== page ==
Although they were indeed paid for their work, I’m sure that’s not what drove them to spend months based in Beijing, Kabul and Dallas. Their passion was to go find the story, dig up the facts and follow the trail around every bend in the road until they had the evidence. But to do this — to find what’s been overlooked, or forgotten, or hidden; to put their skill and talent and curiosity to work on behalf of their readers — us — they needed funding. It’s an old story: When our oldest son turned 16 he asked for a raise in his allowance, I said: “Don’t you know there are some things more important than money?” And he answered: “Sure, Dad, but it takes money to date them.” Democracy needs journalists, but it takes money to support them. Yet if present trends continue, Elizabeth Kolbert may well have to update her book with a new chapter on how the dinosaurs of journalism went extinct in the Great Age of Disruption.
You may have read that two Pulitzer Prize winners this year had already left the profession by the time the prize was announced. One had investigated corruption in a tiny, cash-strapped school district for The Daily Breeze of Torrance, California. His story led to changes in California state law. He left journalism for a public relations job that would make it easier to pay his rent. The other helped document domestic violence in South Carolina, which forced the issue onto the state legislative agenda. She left the Charleston Post and Courier for PR, too.
These are but two of thousands. And we are left to wonder what will happen when the old business models no longer support reporters at local news outlets? There’s an ecosystem out there and if the smaller fish die out, eventually the bigger fish will be malnourished, too.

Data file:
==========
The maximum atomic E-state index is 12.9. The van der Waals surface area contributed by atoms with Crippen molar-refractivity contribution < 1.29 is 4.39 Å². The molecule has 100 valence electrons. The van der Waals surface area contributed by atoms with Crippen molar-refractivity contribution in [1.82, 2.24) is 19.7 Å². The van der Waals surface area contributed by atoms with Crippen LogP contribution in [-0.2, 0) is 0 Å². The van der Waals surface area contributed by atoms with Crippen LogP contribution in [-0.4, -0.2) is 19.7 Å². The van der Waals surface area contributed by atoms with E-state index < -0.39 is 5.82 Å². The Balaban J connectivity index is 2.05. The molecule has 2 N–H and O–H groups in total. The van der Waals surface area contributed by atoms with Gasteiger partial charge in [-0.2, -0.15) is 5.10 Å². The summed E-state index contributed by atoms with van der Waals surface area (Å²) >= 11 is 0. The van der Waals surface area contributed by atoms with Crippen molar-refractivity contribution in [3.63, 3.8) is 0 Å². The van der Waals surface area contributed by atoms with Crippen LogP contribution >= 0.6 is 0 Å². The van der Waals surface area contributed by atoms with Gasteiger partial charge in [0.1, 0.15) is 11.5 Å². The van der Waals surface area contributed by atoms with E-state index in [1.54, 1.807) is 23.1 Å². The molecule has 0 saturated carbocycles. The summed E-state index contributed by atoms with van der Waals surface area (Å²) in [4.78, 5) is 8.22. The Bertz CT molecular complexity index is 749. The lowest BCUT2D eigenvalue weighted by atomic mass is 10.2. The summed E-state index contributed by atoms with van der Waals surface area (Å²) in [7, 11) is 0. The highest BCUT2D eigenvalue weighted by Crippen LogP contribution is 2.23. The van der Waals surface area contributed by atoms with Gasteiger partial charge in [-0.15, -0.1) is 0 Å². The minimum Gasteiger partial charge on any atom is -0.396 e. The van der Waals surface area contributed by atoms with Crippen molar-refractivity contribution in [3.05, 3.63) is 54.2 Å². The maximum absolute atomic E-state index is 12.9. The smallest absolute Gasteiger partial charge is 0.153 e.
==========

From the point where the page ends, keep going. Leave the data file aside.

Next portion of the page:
A few examples: The New York Times reporter who rattled the city this month with her report on the awful conditions for nail salon workers was given a month just to see whether it was a story, and a year to conduct her investigation. Money bought time. She began, with the help of six translators, by reading several years of back issues of the foreign language press in this country… and began to understand the scope of the problem. She took up her reporting from there. Big fish, like The New York Times, can amplify the work of the foreign language press and wake the rest of us up.
A free press, you see, doesn’t operate for free at all. Fearless journalism requires a steady stream of independent income. It was the publisher of the Bergen Record, a family-owned paper in New Jersey who got a call from an acquaintance about an unusual traffic jam on the George Washington Bridge. The editor assigned their traffic reporter to investigate. (Can you believe? They had a traffic reporter!) The reporter who covered the Port Authority for the Record joined in and discovered a staggering abuse of power by Governor Chris Christie’s minions. WNYC Radio picked up the story and doggedly stuck to it, helped give it a larger audience and broadened its scope to a pattern of political malfeasance that resulted in high-profile resignations and criminal investigations into the Port Authority. Quite a one-two punch: WNYC won a Peabody Award, the Record won a Polk.
A Boston Phoenix reporter broke the story about sexual abuse within the city’s Catholic Church nine months before the Boston Globe picked up the thread. The Globe intensified the reporting and gave the story national and international reach. The Boston Phoenix, alas, died from financial malnutrition in 2013 after 47 years in business.